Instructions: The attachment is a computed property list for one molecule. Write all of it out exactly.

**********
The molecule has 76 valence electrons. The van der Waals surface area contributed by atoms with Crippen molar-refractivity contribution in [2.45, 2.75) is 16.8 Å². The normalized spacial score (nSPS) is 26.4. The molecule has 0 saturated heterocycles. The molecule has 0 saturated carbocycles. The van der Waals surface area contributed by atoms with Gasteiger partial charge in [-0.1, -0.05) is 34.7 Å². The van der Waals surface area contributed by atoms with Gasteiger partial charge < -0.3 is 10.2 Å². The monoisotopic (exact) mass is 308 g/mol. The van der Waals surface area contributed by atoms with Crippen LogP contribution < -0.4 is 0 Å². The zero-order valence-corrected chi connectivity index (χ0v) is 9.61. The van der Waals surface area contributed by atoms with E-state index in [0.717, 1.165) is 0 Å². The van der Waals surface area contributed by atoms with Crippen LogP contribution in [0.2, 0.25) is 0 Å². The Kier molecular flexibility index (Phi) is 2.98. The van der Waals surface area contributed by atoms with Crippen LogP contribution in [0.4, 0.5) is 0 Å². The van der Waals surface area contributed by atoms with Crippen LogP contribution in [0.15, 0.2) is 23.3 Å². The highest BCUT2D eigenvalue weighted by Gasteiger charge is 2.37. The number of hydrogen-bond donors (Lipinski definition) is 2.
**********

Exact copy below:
The molecule has 76 valence electrons. The van der Waals surface area contributed by atoms with Crippen molar-refractivity contribution in [2.45, 2.75) is 16.8 Å². The normalized spacial score (nSPS) is 26.4. The molecule has 0 saturated heterocycles. The molecule has 0 saturated carbocycles. The van der Waals surface area contributed by atoms with Gasteiger partial charge in [-0.1, -0.05) is 34.7 Å². The van der Waals surface area contributed by atoms with Gasteiger partial charge < -0.3 is 10.2 Å². The monoisotopic (exact) mass is 308 g/mol. The van der Waals surface area contributed by atoms with Crippen LogP contribution < -0.4 is 0 Å². The zero-order valence-corrected chi connectivity index (χ0v) is 9.61. The van der Waals surface area contributed by atoms with E-state index in [0.717, 1.165) is 0 Å². The van der Waals surface area contributed by atoms with Crippen LogP contribution in [0.2, 0.25) is 0 Å². The Kier molecular flexibility index (Phi) is 2.98. The van der Waals surface area contributed by atoms with Crippen LogP contribution in [0.4, 0.5) is 0 Å². The van der Waals surface area contributed by atoms with Crippen LogP contribution in [0.15, 0.2) is 23.3 Å². The highest BCUT2D eigenvalue weighted by Gasteiger charge is 2.37. The number of hydrogen-bond donors (Lipinski definition) is 2.